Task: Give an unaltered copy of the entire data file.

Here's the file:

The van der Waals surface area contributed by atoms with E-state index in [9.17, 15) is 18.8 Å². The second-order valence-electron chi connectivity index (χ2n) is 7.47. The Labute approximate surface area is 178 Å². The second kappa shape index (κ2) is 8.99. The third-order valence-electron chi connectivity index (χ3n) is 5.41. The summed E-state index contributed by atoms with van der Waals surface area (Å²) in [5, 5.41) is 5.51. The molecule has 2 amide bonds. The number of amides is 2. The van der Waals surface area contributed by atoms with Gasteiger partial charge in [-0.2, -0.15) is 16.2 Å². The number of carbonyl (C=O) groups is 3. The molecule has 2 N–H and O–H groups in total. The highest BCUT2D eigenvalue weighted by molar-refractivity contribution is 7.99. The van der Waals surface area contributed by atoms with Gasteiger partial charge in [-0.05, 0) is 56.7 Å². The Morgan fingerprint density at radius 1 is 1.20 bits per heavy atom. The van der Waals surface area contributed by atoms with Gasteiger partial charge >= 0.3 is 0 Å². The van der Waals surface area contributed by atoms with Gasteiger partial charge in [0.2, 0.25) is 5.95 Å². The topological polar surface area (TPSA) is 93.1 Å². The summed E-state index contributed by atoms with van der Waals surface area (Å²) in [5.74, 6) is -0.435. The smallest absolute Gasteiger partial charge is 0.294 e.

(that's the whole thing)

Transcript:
The van der Waals surface area contributed by atoms with E-state index in [9.17, 15) is 18.8 Å². The second-order valence-electron chi connectivity index (χ2n) is 7.47. The Labute approximate surface area is 178 Å². The second kappa shape index (κ2) is 8.99. The third-order valence-electron chi connectivity index (χ3n) is 5.41. The summed E-state index contributed by atoms with van der Waals surface area (Å²) in [5, 5.41) is 5.51. The molecule has 2 amide bonds. The number of amides is 2. The van der Waals surface area contributed by atoms with Gasteiger partial charge in [-0.2, -0.15) is 16.2 Å². The number of carbonyl (C=O) groups is 3. The molecule has 2 N–H and O–H groups in total. The highest BCUT2D eigenvalue weighted by molar-refractivity contribution is 7.99. The van der Waals surface area contributed by atoms with Gasteiger partial charge in [-0.05, 0) is 56.7 Å². The Morgan fingerprint density at radius 1 is 1.20 bits per heavy atom. The van der Waals surface area contributed by atoms with Gasteiger partial charge >= 0.3 is 0 Å². The van der Waals surface area contributed by atoms with Gasteiger partial charge in [0.2, 0.25) is 5.95 Å². The topological polar surface area (TPSA) is 93.1 Å². The summed E-state index contributed by atoms with van der Waals surface area (Å²) in [5.74, 6) is -0.435. The smallest absolute Gasteiger partial charge is 0.294 e.